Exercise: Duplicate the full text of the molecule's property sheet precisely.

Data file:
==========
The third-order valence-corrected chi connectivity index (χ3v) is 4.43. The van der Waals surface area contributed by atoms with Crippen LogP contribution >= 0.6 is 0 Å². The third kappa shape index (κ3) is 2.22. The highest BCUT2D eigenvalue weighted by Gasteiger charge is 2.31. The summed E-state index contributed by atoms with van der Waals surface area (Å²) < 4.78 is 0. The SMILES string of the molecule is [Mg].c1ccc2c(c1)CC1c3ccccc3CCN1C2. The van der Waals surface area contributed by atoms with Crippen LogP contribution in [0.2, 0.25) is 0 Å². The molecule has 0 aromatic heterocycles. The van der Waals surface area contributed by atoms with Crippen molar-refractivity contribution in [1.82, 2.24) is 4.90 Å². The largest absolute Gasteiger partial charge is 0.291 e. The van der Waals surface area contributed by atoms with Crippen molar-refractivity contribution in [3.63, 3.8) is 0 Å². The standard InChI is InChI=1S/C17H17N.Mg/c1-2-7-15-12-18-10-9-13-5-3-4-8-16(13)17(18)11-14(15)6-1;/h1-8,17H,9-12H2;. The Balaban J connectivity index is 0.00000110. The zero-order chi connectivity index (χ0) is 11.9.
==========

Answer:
The third-order valence-corrected chi connectivity index (χ3v) is 4.43. The van der Waals surface area contributed by atoms with Crippen LogP contribution >= 0.6 is 0 Å². The third kappa shape index (κ3) is 2.22. The highest BCUT2D eigenvalue weighted by Gasteiger charge is 2.31. The summed E-state index contributed by atoms with van der Waals surface area (Å²) < 4.78 is 0. The SMILES string of the molecule is [Mg].c1ccc2c(c1)CC1c3ccccc3CCN1C2. The van der Waals surface area contributed by atoms with Crippen LogP contribution in [0.2, 0.25) is 0 Å². The molecule has 0 aromatic heterocycles. The van der Waals surface area contributed by atoms with Crippen molar-refractivity contribution in [1.82, 2.24) is 4.90 Å². The largest absolute Gasteiger partial charge is 0.291 e. The van der Waals surface area contributed by atoms with Crippen molar-refractivity contribution in [3.63, 3.8) is 0 Å². The standard InChI is InChI=1S/C17H17N.Mg/c1-2-7-15-12-18-10-9-13-5-3-4-8-16(13)17(18)11-14(15)6-1;/h1-8,17H,9-12H2;. The Balaban J connectivity index is 0.00000110. The zero-order chi connectivity index (χ0) is 11.9.